Incentivising talent in the UK life sciences sector

Out-Law News | 20 Apr 2021 | 11:39 am |

Fleur Benns tells HRNews about incentivising talent in the life sciences sector

HR-News-Tile-1200x675pxV2

We're sorry, this video is not available in your location.

  • Transcript

    How do you attract talent into the life sciences sector? What can you do about the skills gap in this industry? As you might have guessed life sciences sector is one of the few sectors which has done well in the pandemic, largely on account of the ongoing work developing vaccines. As Beauhurst reports, around 53% of life sciences start-ups are at low risk of closure compared with an average of 42% across all sectors, whilst an impressive 26% are potentially positively affected. There have been no permanent closures.

    Lifescience Industry magazine covers news of sector growth and reports that Boyds is expanding again. Boyds is a leading pharma and biotech product development business and turnover has surged by 25% percent as demand for its specialist services continues to grow. It is now launching a recruitment drive creating up to 10 new roles to enhance its expertise and expand the business. Many others in the sector are doing the same.

    However, the snag is recruiting the talent. The skills gap is a problem and it’s analysed in an article which has featured in Outlaw. The message is that businesses should be looking to diversify their workforce and recruitment pool and, to that end, it’s argued there are three key issues to address. First, diversity, so creating an inclusive culture where people feel a sense of belonging and are able to bring their whole selves to work. Second, immigration, so making sure there is a route into the UK for that talent. Third, incentives, so offering the rewards that will attract and retain those people.  

    Incentivising talent is what we will focus on now. It’s obviously important in a sector that’s growing, but what does it actually amount to in practice? To find out I phoned reward specialist Fleur Benns, who is one of the authors of that article and argues why offering share options as part of an overall remuneration package is worth considering, especially for start-ups:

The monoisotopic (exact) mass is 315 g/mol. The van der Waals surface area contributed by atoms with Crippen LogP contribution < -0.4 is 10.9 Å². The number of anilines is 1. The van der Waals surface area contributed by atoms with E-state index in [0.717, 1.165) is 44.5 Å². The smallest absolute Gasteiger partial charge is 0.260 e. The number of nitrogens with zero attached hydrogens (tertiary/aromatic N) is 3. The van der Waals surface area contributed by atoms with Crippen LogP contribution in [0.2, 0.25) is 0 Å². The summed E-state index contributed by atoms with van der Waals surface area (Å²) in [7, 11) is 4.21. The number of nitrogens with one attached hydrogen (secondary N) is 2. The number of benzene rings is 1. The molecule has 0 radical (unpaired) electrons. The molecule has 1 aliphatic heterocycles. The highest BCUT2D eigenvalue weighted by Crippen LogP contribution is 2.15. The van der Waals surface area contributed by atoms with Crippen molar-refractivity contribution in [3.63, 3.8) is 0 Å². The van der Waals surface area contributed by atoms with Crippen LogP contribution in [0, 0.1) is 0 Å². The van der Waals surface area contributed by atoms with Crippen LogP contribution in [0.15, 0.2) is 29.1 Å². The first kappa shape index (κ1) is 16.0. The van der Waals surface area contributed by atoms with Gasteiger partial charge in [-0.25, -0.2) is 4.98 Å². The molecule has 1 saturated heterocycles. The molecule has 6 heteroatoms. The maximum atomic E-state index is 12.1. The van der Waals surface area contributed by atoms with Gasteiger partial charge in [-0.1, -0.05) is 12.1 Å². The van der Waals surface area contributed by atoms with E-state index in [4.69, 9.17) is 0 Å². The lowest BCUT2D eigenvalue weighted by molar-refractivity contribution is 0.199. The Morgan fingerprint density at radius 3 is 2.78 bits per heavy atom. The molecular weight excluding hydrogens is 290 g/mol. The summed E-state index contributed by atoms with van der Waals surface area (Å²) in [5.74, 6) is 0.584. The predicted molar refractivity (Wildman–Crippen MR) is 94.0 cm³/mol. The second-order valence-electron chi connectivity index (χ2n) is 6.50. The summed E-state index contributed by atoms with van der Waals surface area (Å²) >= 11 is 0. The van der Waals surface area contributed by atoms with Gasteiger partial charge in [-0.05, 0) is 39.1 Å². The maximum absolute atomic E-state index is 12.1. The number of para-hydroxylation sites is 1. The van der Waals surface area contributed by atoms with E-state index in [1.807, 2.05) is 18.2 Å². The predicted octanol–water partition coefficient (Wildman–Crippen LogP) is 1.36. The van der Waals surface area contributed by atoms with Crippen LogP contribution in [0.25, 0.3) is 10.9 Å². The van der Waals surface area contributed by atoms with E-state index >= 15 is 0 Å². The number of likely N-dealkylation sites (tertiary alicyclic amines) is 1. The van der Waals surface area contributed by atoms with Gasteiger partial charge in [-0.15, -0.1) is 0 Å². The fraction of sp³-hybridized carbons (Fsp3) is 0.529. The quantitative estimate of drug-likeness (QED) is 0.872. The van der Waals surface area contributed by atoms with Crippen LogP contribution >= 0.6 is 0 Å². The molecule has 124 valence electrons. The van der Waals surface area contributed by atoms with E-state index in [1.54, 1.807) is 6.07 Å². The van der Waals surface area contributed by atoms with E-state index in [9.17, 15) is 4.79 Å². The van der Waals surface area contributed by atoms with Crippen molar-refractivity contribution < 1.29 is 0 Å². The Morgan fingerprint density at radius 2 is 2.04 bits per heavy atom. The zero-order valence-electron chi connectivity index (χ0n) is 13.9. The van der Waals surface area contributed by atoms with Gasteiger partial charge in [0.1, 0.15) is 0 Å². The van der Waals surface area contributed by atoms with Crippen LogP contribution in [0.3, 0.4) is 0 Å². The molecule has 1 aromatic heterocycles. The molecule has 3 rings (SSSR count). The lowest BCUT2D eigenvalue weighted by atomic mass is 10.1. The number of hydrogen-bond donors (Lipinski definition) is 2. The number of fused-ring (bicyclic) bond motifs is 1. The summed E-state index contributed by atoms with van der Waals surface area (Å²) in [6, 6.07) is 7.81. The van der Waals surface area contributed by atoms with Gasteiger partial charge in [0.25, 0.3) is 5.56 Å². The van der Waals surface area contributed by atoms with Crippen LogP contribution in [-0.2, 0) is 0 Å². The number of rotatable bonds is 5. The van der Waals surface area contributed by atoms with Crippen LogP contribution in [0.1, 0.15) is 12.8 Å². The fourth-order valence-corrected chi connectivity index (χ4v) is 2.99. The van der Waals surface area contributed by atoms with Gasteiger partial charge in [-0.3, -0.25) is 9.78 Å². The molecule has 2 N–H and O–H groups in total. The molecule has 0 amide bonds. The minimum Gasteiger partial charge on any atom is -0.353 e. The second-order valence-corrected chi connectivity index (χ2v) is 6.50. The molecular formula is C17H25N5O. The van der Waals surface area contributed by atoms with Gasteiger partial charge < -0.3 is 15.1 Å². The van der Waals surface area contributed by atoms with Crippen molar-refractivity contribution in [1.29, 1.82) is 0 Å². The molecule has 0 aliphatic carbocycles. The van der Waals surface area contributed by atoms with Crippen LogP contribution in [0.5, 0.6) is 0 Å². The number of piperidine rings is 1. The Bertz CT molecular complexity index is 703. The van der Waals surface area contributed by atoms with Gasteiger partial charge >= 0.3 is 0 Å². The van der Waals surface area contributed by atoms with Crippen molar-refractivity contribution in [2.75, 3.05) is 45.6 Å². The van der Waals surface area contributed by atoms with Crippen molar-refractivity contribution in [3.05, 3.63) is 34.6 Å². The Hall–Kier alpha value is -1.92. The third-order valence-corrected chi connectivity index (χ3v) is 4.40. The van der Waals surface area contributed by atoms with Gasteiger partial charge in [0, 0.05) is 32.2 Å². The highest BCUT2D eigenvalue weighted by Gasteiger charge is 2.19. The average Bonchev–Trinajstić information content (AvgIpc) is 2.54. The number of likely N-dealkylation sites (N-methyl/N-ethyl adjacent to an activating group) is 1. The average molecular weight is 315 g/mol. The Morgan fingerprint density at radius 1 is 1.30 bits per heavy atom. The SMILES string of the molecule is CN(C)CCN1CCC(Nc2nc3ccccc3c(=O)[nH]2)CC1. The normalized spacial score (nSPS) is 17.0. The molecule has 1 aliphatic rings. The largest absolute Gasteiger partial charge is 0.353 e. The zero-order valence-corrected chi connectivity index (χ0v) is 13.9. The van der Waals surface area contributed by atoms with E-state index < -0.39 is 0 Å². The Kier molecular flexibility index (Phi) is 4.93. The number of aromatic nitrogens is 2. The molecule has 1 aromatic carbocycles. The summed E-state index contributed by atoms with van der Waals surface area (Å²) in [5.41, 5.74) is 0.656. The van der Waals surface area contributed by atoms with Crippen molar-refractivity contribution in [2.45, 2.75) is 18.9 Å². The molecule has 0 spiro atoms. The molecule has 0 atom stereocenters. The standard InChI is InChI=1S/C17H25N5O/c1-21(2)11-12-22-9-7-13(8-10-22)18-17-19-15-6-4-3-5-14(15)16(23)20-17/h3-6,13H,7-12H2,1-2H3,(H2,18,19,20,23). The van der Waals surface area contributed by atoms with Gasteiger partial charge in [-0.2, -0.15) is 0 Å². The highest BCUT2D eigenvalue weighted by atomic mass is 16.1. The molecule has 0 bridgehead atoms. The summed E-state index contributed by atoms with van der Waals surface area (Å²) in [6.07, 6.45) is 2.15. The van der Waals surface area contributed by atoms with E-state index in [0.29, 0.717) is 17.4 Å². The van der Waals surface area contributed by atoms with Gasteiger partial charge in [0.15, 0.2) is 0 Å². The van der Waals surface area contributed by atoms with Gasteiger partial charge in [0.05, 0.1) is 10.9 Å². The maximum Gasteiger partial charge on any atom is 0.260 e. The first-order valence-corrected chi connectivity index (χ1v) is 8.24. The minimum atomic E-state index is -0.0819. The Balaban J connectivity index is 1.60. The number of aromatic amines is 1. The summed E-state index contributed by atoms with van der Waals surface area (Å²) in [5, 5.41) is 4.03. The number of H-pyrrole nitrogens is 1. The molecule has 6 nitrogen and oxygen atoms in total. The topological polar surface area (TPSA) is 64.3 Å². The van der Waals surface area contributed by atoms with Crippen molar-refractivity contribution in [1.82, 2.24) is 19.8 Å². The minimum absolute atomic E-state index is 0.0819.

Fleur Benns: “I think share options are particularly good for the smaller start-up companies who actually struggled to pay the highest salaries that larger, more established companies can pay. So to attract those key employees that they need to grow, they need to be a little bit more creative in the sort of remuneration packages that they offer and where you have such high growth, start-up companies, where value can increase in the short to medium term as you work towards an exit, actually share options are really attractive because they offer the potential of quite substantial capital gains, rather than a set higher salary. So, there is that offset that that makes them particularly attractive in those types of company.”

    Joe Glavina: “An example you talk about in your article is the EMI share option which is tax advantaged which makes it attractive. And it’s not risky.”

    Fleur Benns: “No, options are a sort of a risk free investment opportunity for employees. They are a ‘wait and see’ opportunity for employees. So an employee does not have to exercise the options so that they can sit on them, particularly with the EMI options where you don't need to exercise but still have your capital gains tax treatment, the employee can be granted the option and they don't need to exercise it and they just wait until there's an exit event such as an IPO or a share sale, and then determine, at that point, whether they want to exercise their option. So, it is really risk free for the employee.”

    Joe Glavina: “The risk profile of tech start-ups is very well documented - many fail - but these share options are a safe bet would you say?”

    Fleur Benns: ”Yes I would. It is that no risk investment profile, combined with the capital gains tax treatment on potentially a very large gain in respect of those shares. Obviously, there is that risk factor that the company might not be successful but these companies when they are successful tend to be very successful and, therefore, employees can see large gains.”

    Joe Glavina: “Interestingly this issue has started appearing quite a lot in the sector press. I notice one of the other arguments in favour of share options is their appeal to outside investors. So, they say share options are likely to be well-received because they indicate a recognition by the company of the importance of retaining its key personnel. I guess you agree with that?”

    Fleur Benns: “I do agree with that. It shows that the founders, or the board, have really thought about how they're going to attract and retain these key employees. Options can be granted subject to vesting so, again, there's generally time vesting, so you have to stay with the company until that exit event in order to take up that full benefit. It's also subject to leaver provisions so you might lose those gains that you've seen if you leave the company before there is an exit. So yes, you can structure these to be incentives but really sort of tie those employees into the company and really focus their behaviour on to achieving a specific goal, i.e. the exit of the company.”

    The article we mentioned earlier is called ‘Tackling the skills gap in the UK life sciences sector’ covers diversity, incentives and immigration and you can find it on the Outlaw website.